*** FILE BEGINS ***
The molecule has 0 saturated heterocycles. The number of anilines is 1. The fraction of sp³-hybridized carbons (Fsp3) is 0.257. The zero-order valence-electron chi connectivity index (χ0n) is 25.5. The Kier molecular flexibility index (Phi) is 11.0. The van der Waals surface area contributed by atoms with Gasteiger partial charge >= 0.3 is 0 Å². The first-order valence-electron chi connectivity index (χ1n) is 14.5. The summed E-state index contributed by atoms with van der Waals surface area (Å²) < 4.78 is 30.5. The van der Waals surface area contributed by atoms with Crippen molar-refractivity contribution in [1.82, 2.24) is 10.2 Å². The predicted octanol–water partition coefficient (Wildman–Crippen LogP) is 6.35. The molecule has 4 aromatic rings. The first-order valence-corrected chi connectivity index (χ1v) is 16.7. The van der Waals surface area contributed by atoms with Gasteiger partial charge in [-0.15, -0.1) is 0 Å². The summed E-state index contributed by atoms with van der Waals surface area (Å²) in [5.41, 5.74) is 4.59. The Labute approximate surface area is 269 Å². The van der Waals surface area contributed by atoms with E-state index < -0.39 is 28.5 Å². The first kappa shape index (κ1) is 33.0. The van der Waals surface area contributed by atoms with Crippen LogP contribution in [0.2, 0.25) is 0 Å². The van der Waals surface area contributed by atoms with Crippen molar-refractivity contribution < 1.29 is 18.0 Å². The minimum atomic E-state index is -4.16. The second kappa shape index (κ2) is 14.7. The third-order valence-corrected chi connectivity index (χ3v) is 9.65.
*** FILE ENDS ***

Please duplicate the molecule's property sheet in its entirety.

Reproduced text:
The molecule has 0 saturated heterocycles. The number of anilines is 1. The fraction of sp³-hybridized carbons (Fsp3) is 0.257. The zero-order valence-electron chi connectivity index (χ0n) is 25.5. The Kier molecular flexibility index (Phi) is 11.0. The van der Waals surface area contributed by atoms with Gasteiger partial charge >= 0.3 is 0 Å². The first-order valence-electron chi connectivity index (χ1n) is 14.5. The summed E-state index contributed by atoms with van der Waals surface area (Å²) < 4.78 is 30.5. The van der Waals surface area contributed by atoms with Crippen molar-refractivity contribution in [1.82, 2.24) is 10.2 Å². The predicted octanol–water partition coefficient (Wildman–Crippen LogP) is 6.35. The molecule has 4 aromatic rings. The first-order valence-corrected chi connectivity index (χ1v) is 16.7. The van der Waals surface area contributed by atoms with Gasteiger partial charge in [-0.15, -0.1) is 0 Å². The summed E-state index contributed by atoms with van der Waals surface area (Å²) in [5.41, 5.74) is 4.59. The Labute approximate surface area is 269 Å². The van der Waals surface area contributed by atoms with E-state index < -0.39 is 28.5 Å². The first kappa shape index (κ1) is 33.0. The van der Waals surface area contributed by atoms with Crippen LogP contribution in [0.2, 0.25) is 0 Å². The van der Waals surface area contributed by atoms with Crippen molar-refractivity contribution < 1.29 is 18.0 Å². The minimum atomic E-state index is -4.16. The second kappa shape index (κ2) is 14.7. The third-order valence-corrected chi connectivity index (χ3v) is 9.65.